George McGovern calls for eliminating TSA, Homeland Security

Former Sen. and Democratic presidential candidate George McGovern is calling for the Transportation Security Administration and the entire Homeland Security Department to be eliminated.

McGovern, who was a senator from South Dakota before he was the Democratic Party's nominee in 1972, said in his new book What It Means to be a Democrat that current airport security procedures were "ridiculous."


"Watching the horrific events of events of 9/11 was an unimaginable shock to the American psyche," McGovern wrote. "We live with too much fear and not enough common sense."

Republicans in Congress have harshly criticized TSA, with some like House Transportation Committee Chairman John Mica (R-Fla.) calling for airport security to be privatized. McGovern, who lost the presidential election in a landslide to Richard Nixon in a campaign he ran on an anti-Vietnam War platform, agreed that the agency's procedures were ineffective.

"The whole silliness of our response is exemplified by what has happened at our airports," he wrote. "Once sources of architectural pride, air terminals are now barricaded behind concrete. Inside we are required to remove our shoes and belts, hand over our gels and liquids and submit to body scans — with the ante being raised each time there's a new scare.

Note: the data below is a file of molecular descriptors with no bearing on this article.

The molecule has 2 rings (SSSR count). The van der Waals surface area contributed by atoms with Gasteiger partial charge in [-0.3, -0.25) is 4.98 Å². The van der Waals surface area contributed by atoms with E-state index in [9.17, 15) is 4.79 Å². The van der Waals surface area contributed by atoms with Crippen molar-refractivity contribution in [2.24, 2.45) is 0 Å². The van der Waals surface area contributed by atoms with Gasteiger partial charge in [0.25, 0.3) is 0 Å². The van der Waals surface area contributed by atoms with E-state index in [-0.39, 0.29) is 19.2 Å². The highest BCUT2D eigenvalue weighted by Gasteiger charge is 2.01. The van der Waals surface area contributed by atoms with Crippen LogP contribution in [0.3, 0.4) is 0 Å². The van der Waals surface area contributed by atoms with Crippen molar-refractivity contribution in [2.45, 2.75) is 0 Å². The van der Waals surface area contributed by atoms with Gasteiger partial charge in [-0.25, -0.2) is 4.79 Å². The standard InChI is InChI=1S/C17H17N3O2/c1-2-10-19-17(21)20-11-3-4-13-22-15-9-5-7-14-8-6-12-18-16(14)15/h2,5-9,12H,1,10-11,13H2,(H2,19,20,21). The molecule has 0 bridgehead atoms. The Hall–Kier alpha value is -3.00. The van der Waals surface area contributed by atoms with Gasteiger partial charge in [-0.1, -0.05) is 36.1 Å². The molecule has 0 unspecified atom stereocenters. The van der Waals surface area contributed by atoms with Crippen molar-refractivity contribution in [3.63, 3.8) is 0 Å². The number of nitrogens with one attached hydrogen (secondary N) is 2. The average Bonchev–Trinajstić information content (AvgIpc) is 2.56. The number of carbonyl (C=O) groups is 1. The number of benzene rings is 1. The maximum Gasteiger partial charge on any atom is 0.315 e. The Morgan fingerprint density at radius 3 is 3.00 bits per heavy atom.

"What upsets me the most is when I see an elderly woman trying her dardedest to comply with these ridiculous rules. As if she could possibility harboring an explosive in her suitcase," he continued. "Now that our initial distress over 9/11 has dissipated, I suggest that we stop this needless hassle, a palliative that costs $7 billion a year and rising."


In addition to suggesting the TSA be eliminated, McGovern also targeted the Department of Homeland Security, which oversees the airport security agency.

"To my mind, in fact, the entire Homeland Security department — with its more than 200,000 employees and more than $42 billion budget — ought to be dissolved," he wrote. "The third largest Cabinet department, it sprang from 9/11's shock waves to put the agencies that deal with counterterrorism, including airport safety, under one roof. " 

"I believe we should leave the business of protecting the American public from terrorist attacks to the FBI, the CIA and our police departments," McGovern continued. "The FBI has a vibrant counterterrorism branch but somehow manages to stay independent."